You asked whether P~ would be considered the child of NH T~ under Utah intestacy laws
and be entitled to child’s benefits where an Arizona court terminated the NH’s parent-child
relationship with P~.
Under Utah law, an order terminating the parent-child relationship does not extinguish
the right of the child to inherit from the parent. Since the NH is domiciled in Utah
and P~ is his natural child, she is eligible to inherit from him under Utah law notwithstanding
the Arizona termination order.
The NH married E~ in December 2007, and P~ was born during the marriage in September
2008. P~’s birth certificate lists the NH as her father. In August 2017, however,
a county court in Arizona terminated the NH’s parental rights and the parent-child
relationship with P~. P~ currently lives in Virginia with her mother, E~. The NH lives
in Utah and receives Disability Insurance Benefits (DIB); he identified three children
including P~ in his DIB application filed in May 2017. The NH was domiciled in Utah when P~ applied for DIB in October 2017.
P~ Is Eligible for Child’s Benefits Because She Can Inherit from the NH Despite the
Court Order Terminating Her Parent-Child Relationship with the NH
In evaluating the parent-child relationship for purposes of child’s benefits, the
agency looks to the intestate succession laws of the state in which the NH was domiciled
when the child applied for benefits. 42 U.S.C.A. § 416(h)(2)(A); 20 C.F.R. § 404.355(b);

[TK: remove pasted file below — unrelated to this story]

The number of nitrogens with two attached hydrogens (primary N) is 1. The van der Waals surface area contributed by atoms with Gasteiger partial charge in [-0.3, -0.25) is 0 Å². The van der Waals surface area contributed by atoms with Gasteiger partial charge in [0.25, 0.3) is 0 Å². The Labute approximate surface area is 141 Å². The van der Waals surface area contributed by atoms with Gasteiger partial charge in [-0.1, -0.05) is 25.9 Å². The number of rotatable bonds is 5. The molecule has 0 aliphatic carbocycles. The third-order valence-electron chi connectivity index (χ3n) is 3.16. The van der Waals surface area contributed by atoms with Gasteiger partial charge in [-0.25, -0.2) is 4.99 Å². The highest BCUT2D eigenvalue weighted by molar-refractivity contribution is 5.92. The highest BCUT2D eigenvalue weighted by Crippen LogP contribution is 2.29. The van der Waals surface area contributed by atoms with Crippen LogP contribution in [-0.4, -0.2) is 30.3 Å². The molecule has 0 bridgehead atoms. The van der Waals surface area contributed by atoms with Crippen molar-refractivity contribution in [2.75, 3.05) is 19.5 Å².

POMS GN 00306.001(C)(1)(a).
P~ applied for benefits in October 2017. The Arizona termination order, issued in
August 2017, referenced an Arizona address for the NH. However, the NH provided a
Utah address when he applied for DIB in May 2017, and continues to receive mail at
that address; development of his DIB application also shows that he received medical
care in Utah during 2017. We think this evidence sufficiently establishes the NH’s
domicile in Utah. See POMS GN 00305.001(B)(2) (domicile).
P~ is the NH’s natural child under Utah’s intestate succession laws. See Utah Code Ann. §§ 75-2-114(1) (parent and child relationship established as provided in Utah Uniform
Parentage Act); 78B-15-201(2)(a) (father and child relationship established by presumption
of paternity); 78B-15-204(1)(a) (man is presumed father of a child born during marriage)
(West 2015). Assuming that a Utah court would recognize and give effect to the Arizona
termination order, it would not affect P~’s right to inherit. In Utah, an order terminating the parent-child
relationship does not terminate “the right of the child to inherit from the parent.”
Id. § 78A-6-513(1). Utah law explicitly preserves the right of a child to inherit from
a parent even when a court terminates the parent-child relationship. P~ is thus eligible
to inherit from the NH under Utah law, and she is entitled to child’s benefits under
the NH’s record.
The court order terminating the NH’s parent-child relationship with P~ does not prevent
her from inheriting through the NH under Utah’s intestate succession laws. She is
thus entitled to child’s benefits under the NH’s record.